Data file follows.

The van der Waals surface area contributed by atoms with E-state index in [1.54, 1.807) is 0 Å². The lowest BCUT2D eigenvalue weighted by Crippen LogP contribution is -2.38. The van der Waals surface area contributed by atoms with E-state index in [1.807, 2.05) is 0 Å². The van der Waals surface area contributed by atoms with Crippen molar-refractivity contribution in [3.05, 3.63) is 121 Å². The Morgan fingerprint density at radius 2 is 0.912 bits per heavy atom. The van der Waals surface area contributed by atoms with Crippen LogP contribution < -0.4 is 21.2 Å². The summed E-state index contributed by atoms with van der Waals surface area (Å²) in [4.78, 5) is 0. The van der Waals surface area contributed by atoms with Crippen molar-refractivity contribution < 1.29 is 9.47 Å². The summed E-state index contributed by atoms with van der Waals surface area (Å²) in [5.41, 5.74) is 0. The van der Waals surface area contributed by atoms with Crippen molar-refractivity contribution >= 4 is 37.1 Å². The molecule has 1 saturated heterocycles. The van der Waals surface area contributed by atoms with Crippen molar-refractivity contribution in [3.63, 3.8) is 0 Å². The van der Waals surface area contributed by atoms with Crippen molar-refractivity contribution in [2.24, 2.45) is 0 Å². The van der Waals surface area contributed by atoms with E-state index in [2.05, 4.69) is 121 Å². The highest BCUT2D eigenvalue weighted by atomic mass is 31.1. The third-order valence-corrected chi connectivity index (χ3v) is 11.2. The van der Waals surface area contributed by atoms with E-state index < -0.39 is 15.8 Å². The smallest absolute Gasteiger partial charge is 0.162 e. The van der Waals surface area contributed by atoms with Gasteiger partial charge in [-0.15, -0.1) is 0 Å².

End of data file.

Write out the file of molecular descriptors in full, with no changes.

The van der Waals surface area contributed by atoms with E-state index in [1.54, 1.807) is 0 Å². The lowest BCUT2D eigenvalue weighted by Crippen LogP contribution is -2.38. The van der Waals surface area contributed by atoms with E-state index in [1.807, 2.05) is 0 Å². The van der Waals surface area contributed by atoms with Crippen molar-refractivity contribution in [3.05, 3.63) is 121 Å². The Morgan fingerprint density at radius 2 is 0.912 bits per heavy atom. The van der Waals surface area contributed by atoms with Crippen LogP contribution < -0.4 is 21.2 Å². The summed E-state index contributed by atoms with van der Waals surface area (Å²) in [4.78, 5) is 0. The van der Waals surface area contributed by atoms with Crippen molar-refractivity contribution < 1.29 is 9.47 Å². The summed E-state index contributed by atoms with van der Waals surface area (Å²) in [5.41, 5.74) is 0. The van der Waals surface area contributed by atoms with Crippen molar-refractivity contribution >= 4 is 37.1 Å². The molecule has 1 saturated heterocycles. The van der Waals surface area contributed by atoms with Crippen molar-refractivity contribution in [3.63, 3.8) is 0 Å². The van der Waals surface area contributed by atoms with Crippen molar-refractivity contribution in [2.24, 2.45) is 0 Å². The van der Waals surface area contributed by atoms with E-state index in [2.05, 4.69) is 121 Å². The highest BCUT2D eigenvalue weighted by atomic mass is 31.1. The third-order valence-corrected chi connectivity index (χ3v) is 11.2. The van der Waals surface area contributed by atoms with E-state index < -0.39 is 15.8 Å². The smallest absolute Gasteiger partial charge is 0.162 e. The van der Waals surface area contributed by atoms with Gasteiger partial charge in [-0.15, -0.1) is 0 Å².